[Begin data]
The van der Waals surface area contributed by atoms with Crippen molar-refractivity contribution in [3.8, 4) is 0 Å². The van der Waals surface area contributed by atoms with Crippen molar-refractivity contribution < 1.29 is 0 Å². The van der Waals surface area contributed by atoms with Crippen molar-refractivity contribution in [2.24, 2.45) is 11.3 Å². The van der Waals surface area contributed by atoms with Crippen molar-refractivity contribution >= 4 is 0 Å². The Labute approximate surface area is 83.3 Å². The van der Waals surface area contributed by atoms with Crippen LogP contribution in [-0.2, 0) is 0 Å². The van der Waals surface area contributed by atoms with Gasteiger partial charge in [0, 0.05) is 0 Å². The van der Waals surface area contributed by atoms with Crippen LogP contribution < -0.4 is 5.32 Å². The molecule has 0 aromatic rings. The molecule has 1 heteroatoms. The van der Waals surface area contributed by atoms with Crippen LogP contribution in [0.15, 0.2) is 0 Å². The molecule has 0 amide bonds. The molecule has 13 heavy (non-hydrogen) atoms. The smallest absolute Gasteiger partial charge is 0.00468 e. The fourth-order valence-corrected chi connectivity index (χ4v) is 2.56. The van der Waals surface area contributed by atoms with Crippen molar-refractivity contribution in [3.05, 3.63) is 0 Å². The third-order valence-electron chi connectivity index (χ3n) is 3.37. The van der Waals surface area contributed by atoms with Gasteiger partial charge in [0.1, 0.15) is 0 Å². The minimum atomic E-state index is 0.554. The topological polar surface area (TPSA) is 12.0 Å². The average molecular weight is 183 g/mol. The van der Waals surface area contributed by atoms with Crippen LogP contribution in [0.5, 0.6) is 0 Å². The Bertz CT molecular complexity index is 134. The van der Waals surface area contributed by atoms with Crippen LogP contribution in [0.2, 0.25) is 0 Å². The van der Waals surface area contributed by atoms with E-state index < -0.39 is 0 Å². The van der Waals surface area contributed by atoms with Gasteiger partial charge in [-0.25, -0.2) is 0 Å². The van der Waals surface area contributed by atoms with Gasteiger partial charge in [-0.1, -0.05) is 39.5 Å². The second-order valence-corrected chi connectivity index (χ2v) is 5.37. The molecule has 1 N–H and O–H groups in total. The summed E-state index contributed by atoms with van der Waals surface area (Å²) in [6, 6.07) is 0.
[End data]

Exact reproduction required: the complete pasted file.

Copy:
The van der Waals surface area contributed by atoms with Crippen molar-refractivity contribution in [3.8, 4) is 0 Å². The van der Waals surface area contributed by atoms with Crippen molar-refractivity contribution < 1.29 is 0 Å². The van der Waals surface area contributed by atoms with Crippen molar-refractivity contribution in [2.24, 2.45) is 11.3 Å². The van der Waals surface area contributed by atoms with Crippen molar-refractivity contribution >= 4 is 0 Å². The Labute approximate surface area is 83.3 Å². The van der Waals surface area contributed by atoms with Crippen LogP contribution in [-0.2, 0) is 0 Å². The van der Waals surface area contributed by atoms with Gasteiger partial charge in [0, 0.05) is 0 Å². The van der Waals surface area contributed by atoms with Crippen LogP contribution < -0.4 is 5.32 Å². The molecule has 0 aromatic rings. The molecule has 1 heteroatoms. The van der Waals surface area contributed by atoms with Crippen LogP contribution in [0.15, 0.2) is 0 Å². The molecule has 0 amide bonds. The molecule has 13 heavy (non-hydrogen) atoms. The smallest absolute Gasteiger partial charge is 0.00468 e. The fourth-order valence-corrected chi connectivity index (χ4v) is 2.56. The van der Waals surface area contributed by atoms with Crippen molar-refractivity contribution in [3.05, 3.63) is 0 Å². The third-order valence-electron chi connectivity index (χ3n) is 3.37. The van der Waals surface area contributed by atoms with Gasteiger partial charge in [0.1, 0.15) is 0 Å². The minimum atomic E-state index is 0.554. The topological polar surface area (TPSA) is 12.0 Å². The average molecular weight is 183 g/mol. The van der Waals surface area contributed by atoms with Crippen LogP contribution in [0.5, 0.6) is 0 Å². The Bertz CT molecular complexity index is 134. The van der Waals surface area contributed by atoms with Crippen LogP contribution in [0.2, 0.25) is 0 Å². The van der Waals surface area contributed by atoms with E-state index < -0.39 is 0 Å². The van der Waals surface area contributed by atoms with Gasteiger partial charge in [-0.25, -0.2) is 0 Å². The van der Waals surface area contributed by atoms with Gasteiger partial charge in [-0.1, -0.05) is 39.5 Å². The second-order valence-corrected chi connectivity index (χ2v) is 5.37. The molecule has 1 N–H and O–H groups in total. The summed E-state index contributed by atoms with van der Waals surface area (Å²) in [6, 6.07) is 0.